• She is a single parent, and her two teenagers live with her full time.
  • They have a large, beautiful home with lots of storage.
  • She loves to shop, and her house is packed with beautiful things. From the latest kitchen gadgets to designer clothes for her and her children, this house is filled to the brim.


  • With working from home, her business files were mixed in with her home documents and her children’s papers.
  • She felt they were crowding over each other even though they live in a big house.
  • Things often got lost in the clutter, and she can’t find anything.
  • Her kitchen had limited space for her to prepare meals. Cabinets, countertop, and the island were all covered and filled with stuff.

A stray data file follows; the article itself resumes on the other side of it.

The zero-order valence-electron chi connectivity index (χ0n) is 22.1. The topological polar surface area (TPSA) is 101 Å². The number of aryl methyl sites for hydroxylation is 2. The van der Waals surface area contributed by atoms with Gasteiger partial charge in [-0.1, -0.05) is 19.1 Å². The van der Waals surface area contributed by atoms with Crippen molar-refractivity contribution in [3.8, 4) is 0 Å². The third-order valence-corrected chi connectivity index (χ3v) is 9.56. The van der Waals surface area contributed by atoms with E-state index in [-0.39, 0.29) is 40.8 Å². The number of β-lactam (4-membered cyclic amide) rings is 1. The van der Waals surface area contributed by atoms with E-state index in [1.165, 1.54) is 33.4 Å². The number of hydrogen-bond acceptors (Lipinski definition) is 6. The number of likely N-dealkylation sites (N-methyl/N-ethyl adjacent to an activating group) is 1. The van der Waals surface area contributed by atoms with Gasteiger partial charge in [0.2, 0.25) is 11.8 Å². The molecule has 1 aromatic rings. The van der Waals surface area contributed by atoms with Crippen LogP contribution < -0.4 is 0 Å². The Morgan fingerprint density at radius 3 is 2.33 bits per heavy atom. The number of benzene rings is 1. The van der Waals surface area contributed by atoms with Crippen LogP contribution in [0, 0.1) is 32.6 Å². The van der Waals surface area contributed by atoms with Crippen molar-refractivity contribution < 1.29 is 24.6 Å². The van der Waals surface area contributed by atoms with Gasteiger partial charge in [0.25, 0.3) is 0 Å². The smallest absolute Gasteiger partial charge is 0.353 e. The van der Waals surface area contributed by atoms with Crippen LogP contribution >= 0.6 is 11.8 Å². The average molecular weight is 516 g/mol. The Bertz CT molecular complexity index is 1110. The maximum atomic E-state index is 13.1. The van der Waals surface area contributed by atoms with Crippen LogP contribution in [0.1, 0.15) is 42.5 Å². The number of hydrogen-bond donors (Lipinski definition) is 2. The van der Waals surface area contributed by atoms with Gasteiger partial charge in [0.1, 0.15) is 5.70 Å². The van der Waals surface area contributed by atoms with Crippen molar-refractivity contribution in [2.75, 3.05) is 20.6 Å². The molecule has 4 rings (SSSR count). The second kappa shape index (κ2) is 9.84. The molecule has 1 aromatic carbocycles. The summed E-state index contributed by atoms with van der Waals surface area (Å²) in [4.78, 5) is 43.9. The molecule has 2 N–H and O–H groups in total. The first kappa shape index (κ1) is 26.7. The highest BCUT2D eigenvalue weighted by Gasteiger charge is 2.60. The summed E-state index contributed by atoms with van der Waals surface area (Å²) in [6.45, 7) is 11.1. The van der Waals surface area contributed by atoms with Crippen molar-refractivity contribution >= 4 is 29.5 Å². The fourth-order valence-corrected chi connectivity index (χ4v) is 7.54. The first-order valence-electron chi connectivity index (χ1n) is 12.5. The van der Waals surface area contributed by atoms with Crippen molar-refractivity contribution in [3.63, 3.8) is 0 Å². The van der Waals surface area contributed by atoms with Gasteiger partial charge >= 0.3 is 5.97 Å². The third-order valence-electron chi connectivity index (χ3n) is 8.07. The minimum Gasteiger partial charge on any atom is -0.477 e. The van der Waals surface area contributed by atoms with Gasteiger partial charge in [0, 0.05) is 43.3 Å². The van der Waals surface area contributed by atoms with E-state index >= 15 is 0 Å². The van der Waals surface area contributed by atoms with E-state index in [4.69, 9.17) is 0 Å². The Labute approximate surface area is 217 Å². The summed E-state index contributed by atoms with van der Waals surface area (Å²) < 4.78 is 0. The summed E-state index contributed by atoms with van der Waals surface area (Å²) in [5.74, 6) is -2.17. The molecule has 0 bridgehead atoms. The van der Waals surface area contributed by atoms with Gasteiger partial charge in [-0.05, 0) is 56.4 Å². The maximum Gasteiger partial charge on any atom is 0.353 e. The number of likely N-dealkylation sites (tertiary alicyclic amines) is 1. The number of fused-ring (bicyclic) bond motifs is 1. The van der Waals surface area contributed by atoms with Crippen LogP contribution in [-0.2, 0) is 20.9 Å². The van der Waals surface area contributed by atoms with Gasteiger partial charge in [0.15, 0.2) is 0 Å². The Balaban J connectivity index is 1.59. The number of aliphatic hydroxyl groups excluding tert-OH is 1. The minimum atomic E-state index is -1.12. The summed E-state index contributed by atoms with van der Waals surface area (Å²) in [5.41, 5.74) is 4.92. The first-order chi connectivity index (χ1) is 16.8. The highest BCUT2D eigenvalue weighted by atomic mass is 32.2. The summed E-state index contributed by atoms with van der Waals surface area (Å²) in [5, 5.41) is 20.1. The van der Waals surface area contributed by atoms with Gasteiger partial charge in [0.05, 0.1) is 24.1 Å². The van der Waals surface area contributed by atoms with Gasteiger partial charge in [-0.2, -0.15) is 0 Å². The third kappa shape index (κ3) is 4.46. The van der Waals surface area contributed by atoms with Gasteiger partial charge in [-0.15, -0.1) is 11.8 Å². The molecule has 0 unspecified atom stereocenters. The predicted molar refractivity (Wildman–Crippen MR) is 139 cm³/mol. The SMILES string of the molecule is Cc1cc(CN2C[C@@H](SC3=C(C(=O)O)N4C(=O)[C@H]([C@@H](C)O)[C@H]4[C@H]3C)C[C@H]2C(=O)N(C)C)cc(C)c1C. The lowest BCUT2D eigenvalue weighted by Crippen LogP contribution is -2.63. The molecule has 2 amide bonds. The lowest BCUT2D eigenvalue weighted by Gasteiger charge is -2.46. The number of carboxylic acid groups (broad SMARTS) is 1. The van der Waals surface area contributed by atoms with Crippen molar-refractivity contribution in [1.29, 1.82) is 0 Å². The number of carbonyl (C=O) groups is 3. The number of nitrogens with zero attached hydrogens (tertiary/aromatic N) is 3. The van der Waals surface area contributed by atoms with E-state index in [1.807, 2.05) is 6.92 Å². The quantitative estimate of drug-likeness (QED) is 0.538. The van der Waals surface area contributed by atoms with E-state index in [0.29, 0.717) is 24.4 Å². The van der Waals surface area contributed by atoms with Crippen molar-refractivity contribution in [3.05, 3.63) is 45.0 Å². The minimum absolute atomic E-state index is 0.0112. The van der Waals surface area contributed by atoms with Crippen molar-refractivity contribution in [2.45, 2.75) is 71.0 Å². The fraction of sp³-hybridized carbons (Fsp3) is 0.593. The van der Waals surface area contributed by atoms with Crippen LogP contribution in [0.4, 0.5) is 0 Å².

• She was overwhelmed as she felt she was losing control over her home. Instead of stressing about the clutter, she would love to get functionality back in her home and have more time to enjoy what she has.


  • I could sense Kim’s anxiety over my first phone call with her. She was overwhelmed and needed help.  When I went to her house for an assessment, I could tell she was embarrassed with the chaos in her home.  The frustration could be seen on her face and in her body language.
  • I could see the house was decorated with expensive furniture and décor, but many items weren’t functional or practical.
  • Defining the space – Kim needed designated zones for her home office and for her children to do virtual learning, so that they are not talking and stepping over each other. By defining the spaces, papers were no longer mixed into one big, jumbled mess.